A man takes photographs of the Parthenon temple as he stands outside the ancient Herodes Atticus theatre in Athens November 27, 2012. A bleary-eyed Greek Prime Minister Antonis Samaras welcomed on Tuesday an agreement by international lenders to help cut his country's debt and unblock bailout money to avert bankruptcy.

Greek Prime Minister Antonis Samaras welcomed a debt deal agreed by lenders to unlock aid, promising sceptical Greeks a new dawn after months of haggling under the threat of bankruptcy.

Worn down by political squabbling and repeated austerity cuts, many Greeks reacted to the deal with disdain while the Syriza opposition party called it a “half-baked compromise” that would not solve the country's problems.

“So what?” asked Nikos Kamoudis, 60, a shoe repairman in central Athens whose business has suffered from the recession.

“At the end of the day if you have no money in your pocket to feed your family and pay your bills it doesn't matter what decisions they take up there.”

After 12 hours of talks at their third meeting in as many weeks, euro zone finance ministers and the International Monetary Fund to reduce Greek debt by 40 billion euros ($52 billion), opening the way for 43.7 billion euros of loans to be disbursed by early 2013.

“Everything went well,” Samaras told reporters outside the prime minister's mansion at about 3 a.m. in the morning.

“Tomorrow, a new day starts for all Greeks,” he added.

A poll published on Monday before the deal showed 84 percent of Greeks felt uncertainty would persist even with the disbursal of money and only 10 percent thought it would save the country.

Greek newspapers were split along party lines on the deal. Greece's top-selling daily Ta Nea showed a smiley face on its front page next to the headline: “The first smile for Greece” while the Six Days daily called it “a disastrous compromise”.

Greece's main stock market index initially rose on the news, but dipped in early afternoon trade as bank stocks tumbled over 10 percent on fears that a debt buyback plan might further erode their battered capital.

“The positive side is that we've been given some oxygen to continue breathing for a period of time and finally see a stop to this haggling on getting and not getting the tranche,” said Takis Zamanis, chief trader at Beta Securities.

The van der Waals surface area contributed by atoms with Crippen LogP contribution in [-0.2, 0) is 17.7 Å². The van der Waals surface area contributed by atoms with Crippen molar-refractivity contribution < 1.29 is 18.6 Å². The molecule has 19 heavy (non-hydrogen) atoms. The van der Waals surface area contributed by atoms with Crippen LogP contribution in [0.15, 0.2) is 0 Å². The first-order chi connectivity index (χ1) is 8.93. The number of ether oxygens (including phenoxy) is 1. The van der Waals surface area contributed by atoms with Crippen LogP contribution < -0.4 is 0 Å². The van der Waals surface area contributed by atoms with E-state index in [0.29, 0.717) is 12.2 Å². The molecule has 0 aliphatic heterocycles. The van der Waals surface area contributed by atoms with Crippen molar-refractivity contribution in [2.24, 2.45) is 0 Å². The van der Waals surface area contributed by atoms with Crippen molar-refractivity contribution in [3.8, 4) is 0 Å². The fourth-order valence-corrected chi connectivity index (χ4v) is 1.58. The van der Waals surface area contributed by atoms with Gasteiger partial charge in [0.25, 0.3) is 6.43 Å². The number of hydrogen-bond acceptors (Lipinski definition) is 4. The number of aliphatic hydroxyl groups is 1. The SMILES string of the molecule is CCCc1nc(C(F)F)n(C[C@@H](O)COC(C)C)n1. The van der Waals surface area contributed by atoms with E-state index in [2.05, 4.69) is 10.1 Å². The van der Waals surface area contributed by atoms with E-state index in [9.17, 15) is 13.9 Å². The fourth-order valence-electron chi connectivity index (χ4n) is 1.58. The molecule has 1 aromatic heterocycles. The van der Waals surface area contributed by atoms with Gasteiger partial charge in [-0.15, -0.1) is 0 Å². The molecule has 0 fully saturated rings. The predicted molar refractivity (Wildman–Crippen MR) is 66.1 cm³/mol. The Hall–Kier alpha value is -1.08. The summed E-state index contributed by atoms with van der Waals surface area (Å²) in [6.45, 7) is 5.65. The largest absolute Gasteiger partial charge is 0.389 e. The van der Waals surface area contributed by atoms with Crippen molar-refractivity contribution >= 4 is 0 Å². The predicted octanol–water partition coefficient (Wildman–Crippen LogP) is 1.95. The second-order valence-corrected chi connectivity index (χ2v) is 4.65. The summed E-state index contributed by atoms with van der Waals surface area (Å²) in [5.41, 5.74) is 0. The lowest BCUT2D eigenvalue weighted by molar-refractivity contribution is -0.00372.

“On the other hand, concerns remain on how the buyback will proceed and under what terms. It seems the banks are worse off.”

International financial markets were more reassured. The euro hit a one-month high, and European stocks rose 0.5 percent by 10:53 SA time.



After months of infighting over unpopular austerity measures that the government was forced to pass to appease aid, all three parties in Samaras's coalition government cheered the deal.

“This is the new start the country needs after nine months of waiting,” said Evangelos Venizelos, leader of the co-ruling PASOK Socialists. “Now it's up to us to make it work.”

The other junior coalition partner, the Democratic Left, called the deal “a decisive step” to keep Greece in the euro.

Deeply unpopular wage and spending cuts passed this month contradicted Samaras's pre-election pledges to soften the bailout deal, testing the cohesion of the conservative-led, three-party coalition he has headed since June.

Greece's anti-bailout opposition dismissed the agreement altogether, saying it fell short of what was needed to make the country's debt sustainable.

“It's a half-baked compromise, a band-aid on the gaping wound of [Greece's] debt,” said Dimitris Papadimoulis, senior lawmaker of the radical leftist Syriza party, the biggest opposition party which is leading in the polls.

Papadimoulis said German Chancellor Angela Merkel was standing in the way of a 50 percent write-off of Greece's 340-billion-euro debt, saying that was what Athens needed.

“(The deal happened) under pressure from the narrow-minded, egotistic, short-sighted economic policies of Merkel, who stingily watches over her money,” he said. - Reuters